I have been reading a lot lately about some very promising work coming out of Uber's AI Labs using mutation algorithms enhanced with novelty search to evolve deep neural nets. See the paper Safe Mutations for Deep and Recurrent Neural Networks through Output Gradients (2018) for more details.

In novelty search, are the novel structures or behavior of the neural network rewarded?

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    $\begingroup$ Hello all. I have been researching this evening and found that both approaches can be combined to create an optimal solution. I'm still unclear on 'safe mutation' so am not answering my own question but an leaving a paper here that describes using novelty of both structure and behavior as a fitness function: researchgate.net/publication/… $\endgroup$ – Mike AI Feb 17 '18 at 5:43
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    $\begingroup$ This is from the paper: " Novel individuals are thus determined based on their behavioral distance to current or previously seen individuals. The GA otherwise proceeds as normal, substituting novelty for fitness (reward)." - taken from here: arxiv.org/pdf/1712.06567.pdf $\endgroup$ – Mike AI Feb 19 '18 at 22:19
  • $\begingroup$ safe mutations and novelty search arent dependent on one another ie you could use safe mutations without novelty search and novelty search without safe mutations. If i recall correctly safe mutations runs sgd optimization during evaluation and uses the optimized net's fitness to represent the genome. neat essentially has a search for optimal structure built in and mutations of the structures are driven by config vars so i would suggest doing behavior novelty as searching for novel structures would involve changing the underlying evolution process a substantially. $\endgroup$ – nickw Nov 22 '19 at 15:38

In the paper Exploiting Open-Endedness to Solve Problems Through the Search for Novelty (2008), by Joel Lehman and Kenneth O. Stanley, which introduced the novelty search approach, it is written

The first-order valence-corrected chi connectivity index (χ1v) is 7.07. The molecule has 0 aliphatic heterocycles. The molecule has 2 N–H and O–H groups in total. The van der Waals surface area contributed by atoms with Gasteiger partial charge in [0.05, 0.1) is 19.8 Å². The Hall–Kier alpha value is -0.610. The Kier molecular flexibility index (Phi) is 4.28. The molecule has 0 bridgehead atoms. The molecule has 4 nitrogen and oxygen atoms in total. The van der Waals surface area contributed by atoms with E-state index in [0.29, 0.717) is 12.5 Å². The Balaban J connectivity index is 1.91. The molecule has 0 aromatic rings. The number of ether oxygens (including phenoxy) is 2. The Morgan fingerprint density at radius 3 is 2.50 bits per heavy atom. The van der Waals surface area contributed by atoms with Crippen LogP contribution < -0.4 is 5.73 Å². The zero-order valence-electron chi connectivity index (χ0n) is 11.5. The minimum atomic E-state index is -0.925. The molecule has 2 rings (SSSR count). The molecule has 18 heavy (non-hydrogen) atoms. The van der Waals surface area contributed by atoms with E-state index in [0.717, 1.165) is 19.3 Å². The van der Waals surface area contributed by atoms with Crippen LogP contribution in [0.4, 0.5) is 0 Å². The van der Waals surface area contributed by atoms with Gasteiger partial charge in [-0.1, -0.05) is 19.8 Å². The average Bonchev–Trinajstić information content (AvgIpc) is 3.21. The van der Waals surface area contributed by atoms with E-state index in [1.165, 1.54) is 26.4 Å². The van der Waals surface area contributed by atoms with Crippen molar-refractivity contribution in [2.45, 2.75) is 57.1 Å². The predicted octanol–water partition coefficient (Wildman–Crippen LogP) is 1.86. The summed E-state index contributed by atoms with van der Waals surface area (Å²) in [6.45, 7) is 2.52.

Thus this paper introduces the novelty search algorithm, which searches with no objective other than continually finding novel behaviors in the search space.


instead of searching for a final objective, the learning method is rewarded for finding any instance whose functionality is significantly different from what has been discovered before


The novelty of a newly generated individual is computed with respect to the behaviors (i.e. not the genotypes) of an archive of past individuals whose behaviors were highly novel when they originated

Therefore, the goal of a novelty search is to search for novel behavior and not necessarily novel chromosomes (or genotypes).

In the experiments reported in the novelty search paper, the authors use neural networks to represent the policy that controls a robot that needs to navigate a maze, while evolving these neural networks with NEAT (a neuroevolution method) and a novelty metric (rather than a fitness metric, which is used in the original NEAT). In the same experiments section, Lehman and Stanley write

Thus, for the maze domain, the behavior of a navigator is defined as its ending position. The novelty metric is then the Euclidean distance between the ending positions of two individuals. For example, two robots stuck in the same corner appear similar, while one robot that simply sits at the start position looks very different from one that reaches the goal, though they are both equally viable to the novelty metric.

Therefore, the evolution of the neural networks, which represent the controllers, is not necessarily guided by the novelty of (the architecture of) the neural networks but by the novelty of the behavior generated by the neural networks, even though novel neural networks might correspond or lead to novel behaviors.

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  • $\begingroup$ Adding to this just a tad, in the implementation, for determining the novelty of an individual in a population ken states on the users page that an average (euclidean, as nbro said) distance from the k-nearest neighbors has proven to be an effective measure. $\endgroup$ – nickw Nov 22 '19 at 15:18
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    $\begingroup$ @nickw Yes, in the paper, they also mention and use this k-nearest neighbor approach. $\endgroup$ – nbro Nov 22 '19 at 15:21

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